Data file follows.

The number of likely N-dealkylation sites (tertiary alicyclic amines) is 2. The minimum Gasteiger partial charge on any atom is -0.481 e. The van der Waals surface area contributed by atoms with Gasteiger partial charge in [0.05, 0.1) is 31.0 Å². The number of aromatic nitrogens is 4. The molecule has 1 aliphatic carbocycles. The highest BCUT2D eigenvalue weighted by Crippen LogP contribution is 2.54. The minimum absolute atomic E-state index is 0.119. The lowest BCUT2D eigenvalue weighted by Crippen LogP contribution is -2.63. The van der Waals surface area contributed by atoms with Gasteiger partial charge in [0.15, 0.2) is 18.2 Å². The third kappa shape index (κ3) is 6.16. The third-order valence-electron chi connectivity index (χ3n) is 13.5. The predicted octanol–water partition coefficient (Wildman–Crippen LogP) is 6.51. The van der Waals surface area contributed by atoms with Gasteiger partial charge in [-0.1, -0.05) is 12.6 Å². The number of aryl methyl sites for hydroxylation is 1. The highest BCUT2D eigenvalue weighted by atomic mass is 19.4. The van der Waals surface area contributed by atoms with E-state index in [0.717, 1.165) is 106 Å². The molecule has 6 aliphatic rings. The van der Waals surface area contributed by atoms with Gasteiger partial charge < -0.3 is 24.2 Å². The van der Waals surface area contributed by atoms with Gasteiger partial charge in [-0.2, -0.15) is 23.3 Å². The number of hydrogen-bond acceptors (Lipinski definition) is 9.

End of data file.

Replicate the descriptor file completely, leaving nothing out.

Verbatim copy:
The number of likely N-dealkylation sites (tertiary alicyclic amines) is 2. The minimum Gasteiger partial charge on any atom is -0.481 e. The van der Waals surface area contributed by atoms with Gasteiger partial charge in [0.05, 0.1) is 31.0 Å². The number of aromatic nitrogens is 4. The molecule has 1 aliphatic carbocycles. The highest BCUT2D eigenvalue weighted by Crippen LogP contribution is 2.54. The minimum absolute atomic E-state index is 0.119. The lowest BCUT2D eigenvalue weighted by Crippen LogP contribution is -2.63. The van der Waals surface area contributed by atoms with Gasteiger partial charge in [0.15, 0.2) is 18.2 Å². The third kappa shape index (κ3) is 6.16. The third-order valence-electron chi connectivity index (χ3n) is 13.5. The predicted octanol–water partition coefficient (Wildman–Crippen LogP) is 6.51. The van der Waals surface area contributed by atoms with Gasteiger partial charge in [-0.1, -0.05) is 12.6 Å². The number of aryl methyl sites for hydroxylation is 1. The highest BCUT2D eigenvalue weighted by atomic mass is 19.4. The van der Waals surface area contributed by atoms with E-state index in [0.717, 1.165) is 106 Å². The molecule has 6 aliphatic rings. The van der Waals surface area contributed by atoms with Gasteiger partial charge < -0.3 is 24.2 Å². The van der Waals surface area contributed by atoms with Gasteiger partial charge in [-0.2, -0.15) is 23.3 Å². The number of hydrogen-bond acceptors (Lipinski definition) is 9.